Other Animals

You see it all the time in scary movies. A dog’s barking at a window or a doorway, but when the hero goes to check it out, there’s nothing there. Sure, that’s just in the movies. But maybe you’ve noticed your dog does the same thing IRL, and you can’t help but wonder: Can my
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Cats are known for being aloof and independent, but that doesn’t mean they can’t get separation anxiety. It’s tough to spot in cats, but if you’ve ever noticed your kitty seems a little too attached to you, it might be more serious than just loving you a lot. The Dodo spoke with Dr. Andrea Y.
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Have you ever been minding your own business when your cat starts tossing items off your counter left and right? While both your home — and the internet — is full of cats knocking things over, this quirky cat habit is actually a sign that your feisty BFF’s probably bored. “People mistakenly think that cats
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You know your cat is sweet, adorable and loving. But your friends aren’t so convinced. They think he’s mean and cold because he always hisses at them. You might not understand why your precious angel turns into a hissing machine around your friends — and you might even wonder if something’s wrong with your cat.
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Photo: Courtesy of Mike Fernandez Photo: Courtesy of Mike Fernandez Mike Fernandez is a video producer for the National Audubon Society and has been with the organization since 2012. Though he works at the organization’s headquarters in New York, Fernandez spends most of his time out in the field, collecting and documenting the stories of the people that make up Audubon.
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Illustration: Joe Ciardiello Who’s Kenn? Simply put, Kenn is a national treasure. A renowned birder, author, and conservationist, Kenn Kaufman has spent his life dedicated to observing birds, reading about birds, writing about birds, and sharing the world of birds with others. With all that birdy knowledge in his brain, he also acts as the field editor for Audubon magazine. So, whenever we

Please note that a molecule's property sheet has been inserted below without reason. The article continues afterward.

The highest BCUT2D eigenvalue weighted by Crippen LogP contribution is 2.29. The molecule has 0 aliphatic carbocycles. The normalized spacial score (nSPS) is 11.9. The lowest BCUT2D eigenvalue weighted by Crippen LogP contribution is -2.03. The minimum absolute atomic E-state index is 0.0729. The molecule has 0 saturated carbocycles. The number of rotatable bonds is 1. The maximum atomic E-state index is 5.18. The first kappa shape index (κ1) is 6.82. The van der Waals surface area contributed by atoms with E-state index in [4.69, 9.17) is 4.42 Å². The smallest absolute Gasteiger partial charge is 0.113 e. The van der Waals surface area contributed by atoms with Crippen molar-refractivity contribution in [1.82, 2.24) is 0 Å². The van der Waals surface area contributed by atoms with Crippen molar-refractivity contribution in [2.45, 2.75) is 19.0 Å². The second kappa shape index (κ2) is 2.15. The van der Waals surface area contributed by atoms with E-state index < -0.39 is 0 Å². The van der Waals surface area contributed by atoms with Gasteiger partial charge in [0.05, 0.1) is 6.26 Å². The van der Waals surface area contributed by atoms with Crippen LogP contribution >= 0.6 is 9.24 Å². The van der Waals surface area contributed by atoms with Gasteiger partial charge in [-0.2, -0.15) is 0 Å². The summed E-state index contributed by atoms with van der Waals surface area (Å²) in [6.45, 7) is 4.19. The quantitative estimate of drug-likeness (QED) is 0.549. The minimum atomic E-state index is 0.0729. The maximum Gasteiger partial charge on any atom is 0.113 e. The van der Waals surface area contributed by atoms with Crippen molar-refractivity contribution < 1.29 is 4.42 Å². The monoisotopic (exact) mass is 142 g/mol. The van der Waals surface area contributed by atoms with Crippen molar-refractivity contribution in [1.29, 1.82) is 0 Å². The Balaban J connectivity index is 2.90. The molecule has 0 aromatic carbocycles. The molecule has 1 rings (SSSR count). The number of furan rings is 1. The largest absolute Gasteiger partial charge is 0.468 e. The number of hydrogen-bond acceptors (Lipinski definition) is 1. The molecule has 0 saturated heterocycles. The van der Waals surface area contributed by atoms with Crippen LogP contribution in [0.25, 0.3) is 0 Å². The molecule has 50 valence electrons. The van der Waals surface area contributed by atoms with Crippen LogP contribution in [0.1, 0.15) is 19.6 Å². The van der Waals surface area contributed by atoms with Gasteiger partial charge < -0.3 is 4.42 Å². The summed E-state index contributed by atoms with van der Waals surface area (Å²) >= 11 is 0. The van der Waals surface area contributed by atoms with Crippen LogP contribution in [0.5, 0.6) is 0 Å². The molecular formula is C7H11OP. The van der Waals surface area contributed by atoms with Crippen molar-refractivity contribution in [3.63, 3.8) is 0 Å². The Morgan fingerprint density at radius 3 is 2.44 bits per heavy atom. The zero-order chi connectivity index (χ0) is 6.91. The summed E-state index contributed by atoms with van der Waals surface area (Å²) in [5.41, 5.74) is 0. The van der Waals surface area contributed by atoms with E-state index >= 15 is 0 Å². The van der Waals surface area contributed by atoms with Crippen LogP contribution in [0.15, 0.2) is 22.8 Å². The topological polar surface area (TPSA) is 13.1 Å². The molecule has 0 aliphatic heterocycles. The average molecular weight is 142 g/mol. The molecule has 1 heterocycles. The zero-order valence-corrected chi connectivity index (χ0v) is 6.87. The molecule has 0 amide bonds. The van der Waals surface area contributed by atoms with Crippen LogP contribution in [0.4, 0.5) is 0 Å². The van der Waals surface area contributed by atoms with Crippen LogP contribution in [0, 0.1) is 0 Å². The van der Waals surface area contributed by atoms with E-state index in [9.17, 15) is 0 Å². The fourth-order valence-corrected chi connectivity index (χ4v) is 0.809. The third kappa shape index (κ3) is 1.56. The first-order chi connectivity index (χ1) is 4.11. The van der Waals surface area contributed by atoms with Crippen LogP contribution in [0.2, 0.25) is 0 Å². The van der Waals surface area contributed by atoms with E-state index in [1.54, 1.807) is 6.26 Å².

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Griffin Skyping with another former student, Gabriella. Given that almost everyone is now interacting with friends and family over platforms like ZOOM, Skype, FaceTime, etc., I’m often asked about how parrots might deal with virtual interactions. As with most questions about parrots, the answers are complicated. The primary issues involve their visual system, which differs
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Conservationists warn that up to half a million sharks could be killed to produce the coronavirus vaccine. Sharks produce squalene, the natural oil in their livers, that’s used in vaccines around the world. Squalene is used to create a stronger immune response in the vaccine, therefore increasing its efficacy. GlaxoSmithKline, a pharmaceutical company, uses squalene
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Black Rail being banded by Erik Johnson, Audubon Louisiana’s director of bird conservation. Photo: William Widmer Some call it “mythical.” Others have dubbed it “the bird that doesn’t exist.” Of course, neither is true: While extremely rare and almost impossible to find, Black Rails are defintely real, and new steps taken this week aim to ensure the bird continues
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Bradford Kasberg in Eggers Grove, Chicago. Photo: Frankie Pedersen The 1893 World’s Fair, held in Chicago, celebrated the 400th anniversary of Christopher Columbus’ arrival in the Americas. To support the Columbian theme, city leaders raised statues of the explorer to honor what was widely regarded as his discovery and the subsequent conquest of a wild and empty
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Cerulean Warbler. Photo: Gary Robinette/Audubon Photography Awards The Delaware River Watershed is a system where resilient communities thrive alongside priority bird species, spanning 13,500 square miles of diverse habitat across Pennsylvania, New York, New Jersey and Delaware. It’s a landscape that is home to more than 400 bird species and 8 million people. From the
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